Im Kwon-taek's General's Son was such a big hit that the next year, the director slapped together a sloppy sequel that neither furthers the story nor fleshes out its hero. Gangster-activist Kim Doo-han (Park Sang-min) is back after a short stint in the penitentiary and he's fighting mad! Motivated by either patriotism or petty thievery, he's fallen right back into the same behavior that landed him behind bars: He's executing roundhouse kicks on the Japanese and flirting with the geishas at the local bar. Shame on you, Kim! It's one thing to beat up foreign thugs for your country but a little maturity is called for too. You should pick a single prostitute to be your gal and settle down. Didn't all that time in the clink teach you anything? Well, maybe Kim's judgment and his memory (he seems to have forgotten his lineage again) is clouded by all those congratulatory shots of liquor he's always receiving. He's older now. He's more circumspect. But he can't handle liquor like he once could. And since he's also developing a love of literature after two hired students read the novel Pure Love out loud to him, everyone in town knows his days as a kingpin in a double-breasted suit are numbered. That purple prose is deadly.
April 12, 2009
I'd always been afraid to watch Oldboy a second time because I loved it so much the first. This movie, along with Save the Green Planet, is why I'm the longstanding fan of Korean film that I am. I didn't want to mess with that memory. I didn't want to rob Oldboy of its stature. In a nutshell, I was secretly worried that knowing the "shocking ending" beforehand would diminish the pleasures ahead. Would it end up feeling like a gimmick flick? Not to fear. Park Chan-wook's revenge masterpiece works equally well when you're clued in to the horrific plot twists. It's still creepy, lyrical, and deranged but now it's also deterministic. That main guy is doomed! Choi Min-sik gives what's likely the performance of his career as a man who, imprisoned 15 years for crimes unknown, is driven crazy by his need to discover why he was captured and confined. He's more than ably supported by Kang Hye-jeong as a blameless femme fatale and Yu Ji-tae as his pretty boy nemesis. The whole spiral downward is stunningly shot, paced, and performed. And does anyone not like perfection simply because they know where it's going? Not me. If an ending's any good, it's good whether you know it's coming or not. The spoiler is a term reserved for second-rate films.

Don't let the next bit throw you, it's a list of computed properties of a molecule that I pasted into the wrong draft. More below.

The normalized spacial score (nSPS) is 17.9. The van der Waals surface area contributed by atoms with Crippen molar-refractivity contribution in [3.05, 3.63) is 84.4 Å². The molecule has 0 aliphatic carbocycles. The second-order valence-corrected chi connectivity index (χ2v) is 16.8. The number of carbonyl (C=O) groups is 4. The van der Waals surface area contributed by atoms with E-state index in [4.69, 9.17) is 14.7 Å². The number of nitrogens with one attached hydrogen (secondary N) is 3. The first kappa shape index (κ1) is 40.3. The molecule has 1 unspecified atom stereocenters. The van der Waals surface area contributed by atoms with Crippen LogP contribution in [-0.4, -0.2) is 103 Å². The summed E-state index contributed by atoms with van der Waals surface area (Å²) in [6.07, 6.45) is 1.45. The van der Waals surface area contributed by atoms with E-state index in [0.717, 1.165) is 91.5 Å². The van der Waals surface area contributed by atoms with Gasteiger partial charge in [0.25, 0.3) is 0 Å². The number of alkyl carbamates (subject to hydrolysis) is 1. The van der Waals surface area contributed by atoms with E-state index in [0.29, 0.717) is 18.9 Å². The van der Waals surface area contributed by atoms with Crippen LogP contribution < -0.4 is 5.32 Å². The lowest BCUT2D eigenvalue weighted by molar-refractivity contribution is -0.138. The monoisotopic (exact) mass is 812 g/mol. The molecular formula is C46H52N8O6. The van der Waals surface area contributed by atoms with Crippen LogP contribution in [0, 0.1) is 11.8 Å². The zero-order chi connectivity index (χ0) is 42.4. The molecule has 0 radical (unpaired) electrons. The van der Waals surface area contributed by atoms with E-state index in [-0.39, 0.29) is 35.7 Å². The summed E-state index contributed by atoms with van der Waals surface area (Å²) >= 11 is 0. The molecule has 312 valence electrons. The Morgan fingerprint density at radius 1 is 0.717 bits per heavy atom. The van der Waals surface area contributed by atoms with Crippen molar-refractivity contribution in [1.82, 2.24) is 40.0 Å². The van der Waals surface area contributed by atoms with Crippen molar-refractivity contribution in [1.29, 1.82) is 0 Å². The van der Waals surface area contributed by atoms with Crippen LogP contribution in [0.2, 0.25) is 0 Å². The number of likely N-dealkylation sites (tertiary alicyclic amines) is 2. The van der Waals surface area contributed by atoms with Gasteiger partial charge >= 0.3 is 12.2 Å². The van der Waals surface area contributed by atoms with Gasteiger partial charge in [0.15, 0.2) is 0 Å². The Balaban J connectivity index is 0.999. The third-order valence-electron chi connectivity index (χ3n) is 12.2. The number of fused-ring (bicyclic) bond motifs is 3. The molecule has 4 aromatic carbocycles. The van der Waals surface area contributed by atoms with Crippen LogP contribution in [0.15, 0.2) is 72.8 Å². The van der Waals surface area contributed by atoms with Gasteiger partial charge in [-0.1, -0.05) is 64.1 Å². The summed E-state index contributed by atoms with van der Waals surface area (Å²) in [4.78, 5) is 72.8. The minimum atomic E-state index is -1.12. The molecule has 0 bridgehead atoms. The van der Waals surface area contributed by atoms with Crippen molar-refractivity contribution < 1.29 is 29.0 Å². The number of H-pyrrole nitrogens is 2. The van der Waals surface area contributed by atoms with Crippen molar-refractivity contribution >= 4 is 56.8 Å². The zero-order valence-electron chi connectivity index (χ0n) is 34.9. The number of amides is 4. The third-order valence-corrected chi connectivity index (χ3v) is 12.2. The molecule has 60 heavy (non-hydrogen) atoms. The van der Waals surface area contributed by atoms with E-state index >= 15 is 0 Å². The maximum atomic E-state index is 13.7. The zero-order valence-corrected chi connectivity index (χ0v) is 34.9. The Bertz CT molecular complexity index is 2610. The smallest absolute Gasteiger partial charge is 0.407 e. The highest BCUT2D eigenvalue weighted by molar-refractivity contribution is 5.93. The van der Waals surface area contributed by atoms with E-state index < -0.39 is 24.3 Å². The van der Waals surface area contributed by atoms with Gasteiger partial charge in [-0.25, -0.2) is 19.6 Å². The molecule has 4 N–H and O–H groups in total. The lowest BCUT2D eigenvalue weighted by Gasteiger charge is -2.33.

April 5, 2009
For the young school girls of Ahn Byeong-ki's Witchboard, fear of possession is a trifle when compared to the terror of having one demonic teen (Lee Se-eun) hypnotize you into committing suicide by placing a plastic bag over your head and lighting it on fire. Nor is the local psychic (Choi Jeong-yun) safe when confronted by the deceptively passive new art teacher (Kim Gyu-ri) who herself is possessed by the spirit of the dead mother (Kim again) whose child was murdered by the townsfolk 30 years ago because they hated how the kid looked with glaucoma. Sound discombobulating? Well, there's another teacher (Choi Seong-min) -- studies unknown -- with cheekbones as high as his moral standards who shares the audience's sentiments. He's trying to figure it all out but he's always one step behind the carnage. Plus his dad won't tell him the town's ugly secret. Heads burn. Buildings explode. A body is bludgeoned by a pair of scissors over and over again. (That part's really bloody!) Yet teacher never saves a soul except those of the murderers themselves. This is the price that comes with being uninformed. It makes sense that the subtext of a movie set in a high school would advocate educating yourself promptly.